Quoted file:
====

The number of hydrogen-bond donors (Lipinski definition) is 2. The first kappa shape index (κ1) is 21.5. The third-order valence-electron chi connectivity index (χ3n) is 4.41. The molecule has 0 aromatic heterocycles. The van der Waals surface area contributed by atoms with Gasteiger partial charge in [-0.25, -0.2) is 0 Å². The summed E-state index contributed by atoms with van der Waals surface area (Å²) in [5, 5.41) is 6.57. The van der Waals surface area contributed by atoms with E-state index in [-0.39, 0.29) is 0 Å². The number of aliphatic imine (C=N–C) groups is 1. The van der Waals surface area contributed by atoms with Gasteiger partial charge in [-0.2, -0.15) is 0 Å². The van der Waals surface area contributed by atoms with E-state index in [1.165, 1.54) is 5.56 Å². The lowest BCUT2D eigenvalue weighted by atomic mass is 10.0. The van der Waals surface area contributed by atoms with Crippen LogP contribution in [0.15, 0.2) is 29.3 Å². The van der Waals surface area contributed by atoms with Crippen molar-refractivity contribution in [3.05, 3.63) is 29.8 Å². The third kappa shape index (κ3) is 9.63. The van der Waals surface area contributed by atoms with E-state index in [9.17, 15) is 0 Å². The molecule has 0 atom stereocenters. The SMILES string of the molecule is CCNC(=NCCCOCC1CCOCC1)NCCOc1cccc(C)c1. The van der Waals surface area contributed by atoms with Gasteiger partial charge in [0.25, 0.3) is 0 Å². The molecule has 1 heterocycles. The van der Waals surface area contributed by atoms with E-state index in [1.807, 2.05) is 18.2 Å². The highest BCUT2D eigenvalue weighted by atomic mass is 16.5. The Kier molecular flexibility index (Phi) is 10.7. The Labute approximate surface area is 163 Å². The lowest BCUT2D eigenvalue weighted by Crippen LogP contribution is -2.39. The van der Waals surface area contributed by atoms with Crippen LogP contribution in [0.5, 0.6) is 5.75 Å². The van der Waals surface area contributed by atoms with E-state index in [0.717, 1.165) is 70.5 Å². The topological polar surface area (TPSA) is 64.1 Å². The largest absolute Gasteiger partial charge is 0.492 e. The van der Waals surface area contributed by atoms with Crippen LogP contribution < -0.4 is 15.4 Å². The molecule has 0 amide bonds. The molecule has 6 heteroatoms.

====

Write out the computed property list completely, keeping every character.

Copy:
The number of hydrogen-bond donors (Lipinski definition) is 2. The first kappa shape index (κ1) is 21.5. The third-order valence-electron chi connectivity index (χ3n) is 4.41. The molecule has 0 aromatic heterocycles. The van der Waals surface area contributed by atoms with Gasteiger partial charge in [-0.25, -0.2) is 0 Å². The summed E-state index contributed by atoms with van der Waals surface area (Å²) in [5, 5.41) is 6.57. The van der Waals surface area contributed by atoms with E-state index in [-0.39, 0.29) is 0 Å². The number of aliphatic imine (C=N–C) groups is 1. The van der Waals surface area contributed by atoms with Gasteiger partial charge in [-0.2, -0.15) is 0 Å². The van der Waals surface area contributed by atoms with E-state index in [1.165, 1.54) is 5.56 Å². The lowest BCUT2D eigenvalue weighted by atomic mass is 10.0. The van der Waals surface area contributed by atoms with Crippen LogP contribution in [0.15, 0.2) is 29.3 Å². The van der Waals surface area contributed by atoms with Crippen molar-refractivity contribution in [3.05, 3.63) is 29.8 Å². The third kappa shape index (κ3) is 9.63. The van der Waals surface area contributed by atoms with E-state index in [9.17, 15) is 0 Å². The molecule has 0 atom stereocenters. The SMILES string of the molecule is CCNC(=NCCCOCC1CCOCC1)NCCOc1cccc(C)c1. The van der Waals surface area contributed by atoms with Gasteiger partial charge in [0.25, 0.3) is 0 Å². The molecule has 1 heterocycles. The van der Waals surface area contributed by atoms with E-state index in [1.807, 2.05) is 18.2 Å². The highest BCUT2D eigenvalue weighted by atomic mass is 16.5. The Kier molecular flexibility index (Phi) is 10.7. The Labute approximate surface area is 163 Å². The lowest BCUT2D eigenvalue weighted by Crippen LogP contribution is -2.39. The van der Waals surface area contributed by atoms with Crippen LogP contribution in [0.5, 0.6) is 5.75 Å². The van der Waals surface area contributed by atoms with E-state index in [0.717, 1.165) is 70.5 Å². The topological polar surface area (TPSA) is 64.1 Å². The largest absolute Gasteiger partial charge is 0.492 e. The van der Waals surface area contributed by atoms with Crippen LogP contribution < -0.4 is 15.4 Å². The molecule has 0 amide bonds. The molecule has 6 heteroatoms.